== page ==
• $15 million for rehabilitation of the Town Park townhouses and garden apartments.
Bishop James Adams, pastor of St. John’s Baptist Church, applauded the effort.

"Overtown has been overlooked for too long," he said. "We have been waiting for years for this opportunity.’’

The move to invest in Overtown comes a week after Spence-Jones engineered a split in the CRA that could give her more influence in the running of the Overtown agency, which had long been wedded to the adjacent Omni district CRA.

The measure separated the CRA into two agencies, each with its own director. Though legally and technically separate, the Overtown and Omni CRAs had long shared a staff, a budget and an office under a single director since their inception.

The tax revenue each district generates, however, has been collected and spent separately as required by law. Still, Commissioner Marc Sarnoff expressed concern about the $50 million loan needed to finance the proposed Overtown investment given that the city is preparing a $45 million Omni CRA bond issue to cover its share of the Port of Miami tunnel’s cost. "The city has a legal obligation to pay $45 million," he said. "We have to pay Wells Fargo in June 2014. If we don’t pay or refinance, we can be in default," Sarnoff said.

Spence-Jones said, however, said that has no bearing on the city’s ability to sell bonds based on Overtown CRA revenues, since they are separate from the Omni CRA’s.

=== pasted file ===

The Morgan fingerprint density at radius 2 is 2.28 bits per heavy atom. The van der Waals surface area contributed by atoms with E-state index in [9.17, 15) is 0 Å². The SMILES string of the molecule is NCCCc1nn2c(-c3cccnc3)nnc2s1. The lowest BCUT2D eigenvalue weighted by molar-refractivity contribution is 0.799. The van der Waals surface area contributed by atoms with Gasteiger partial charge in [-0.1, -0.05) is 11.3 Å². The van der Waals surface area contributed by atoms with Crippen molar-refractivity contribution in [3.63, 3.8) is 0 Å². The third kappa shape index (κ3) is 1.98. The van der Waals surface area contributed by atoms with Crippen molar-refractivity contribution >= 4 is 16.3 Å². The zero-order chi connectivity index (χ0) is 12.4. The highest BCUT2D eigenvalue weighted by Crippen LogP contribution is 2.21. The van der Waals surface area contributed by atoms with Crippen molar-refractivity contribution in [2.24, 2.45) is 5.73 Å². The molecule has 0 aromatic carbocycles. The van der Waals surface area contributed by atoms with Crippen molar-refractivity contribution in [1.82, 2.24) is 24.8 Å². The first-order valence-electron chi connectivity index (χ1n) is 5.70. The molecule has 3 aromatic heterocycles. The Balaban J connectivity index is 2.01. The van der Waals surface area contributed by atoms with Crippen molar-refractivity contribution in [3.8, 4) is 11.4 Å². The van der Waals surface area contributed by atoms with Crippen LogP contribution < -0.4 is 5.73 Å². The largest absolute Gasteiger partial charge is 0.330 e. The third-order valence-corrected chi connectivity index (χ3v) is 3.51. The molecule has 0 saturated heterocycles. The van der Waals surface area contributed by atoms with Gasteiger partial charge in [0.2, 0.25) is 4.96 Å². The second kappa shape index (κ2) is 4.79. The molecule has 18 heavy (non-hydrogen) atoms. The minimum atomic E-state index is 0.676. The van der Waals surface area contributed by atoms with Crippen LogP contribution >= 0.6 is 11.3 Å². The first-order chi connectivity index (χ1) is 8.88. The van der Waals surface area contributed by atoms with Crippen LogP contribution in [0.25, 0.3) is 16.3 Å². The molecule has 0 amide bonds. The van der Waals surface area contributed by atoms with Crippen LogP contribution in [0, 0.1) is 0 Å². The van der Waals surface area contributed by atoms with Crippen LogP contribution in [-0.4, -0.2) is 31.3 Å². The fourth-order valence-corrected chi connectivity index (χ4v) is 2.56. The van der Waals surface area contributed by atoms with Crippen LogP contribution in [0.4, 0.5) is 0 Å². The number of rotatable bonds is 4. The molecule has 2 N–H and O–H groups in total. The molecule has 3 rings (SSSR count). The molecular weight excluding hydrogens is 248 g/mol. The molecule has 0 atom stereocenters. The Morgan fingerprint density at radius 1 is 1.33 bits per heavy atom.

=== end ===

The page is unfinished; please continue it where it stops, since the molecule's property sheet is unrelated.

The CRA board is composed of the five members of the City Commission. By convention established in recent years, the commissioner representing Overtown, now Spence-Jones, has chaired the board when Overtown CRA business was being discussed, and the commissioner representing Omni, now Sarnoff, gaveled meetings for Omni affairs.

The idea of splitting the CRAs into separate entities with separate budgets and directors was developed quickly and with little public input. Spence-Jones, who had publicly expressed a wish to split the agencies, asked CRA director Pieter Bockweg to develop a proposal for doing so.

Last month Bockweg presented his report, which proposed allocating 80 percent of the administrative budget to the Overtown CRA and 20 percent to the Omni agency, during a CRA meeting at the end of April.

City commissioners, with Frank Carollo absent, unanimously approved the division at the following meeting, on April 30, with virtually no discussion. The board then approved the promotion of assistant CRA director Clarence Woods to the top post at the Overtown agency, while Bockweg remains director of the Omni agency.

The split generates no savings. Salaries for directors and staff remain unchanged, and so does the total budget. Spence-Jones said the split took place because the two CRAs have different missions — and because the previous structure left some staff members confused.

"This should take away some of that confusion," she said.

Miami Herald Staff Writer Charles Rabin contributed to this report.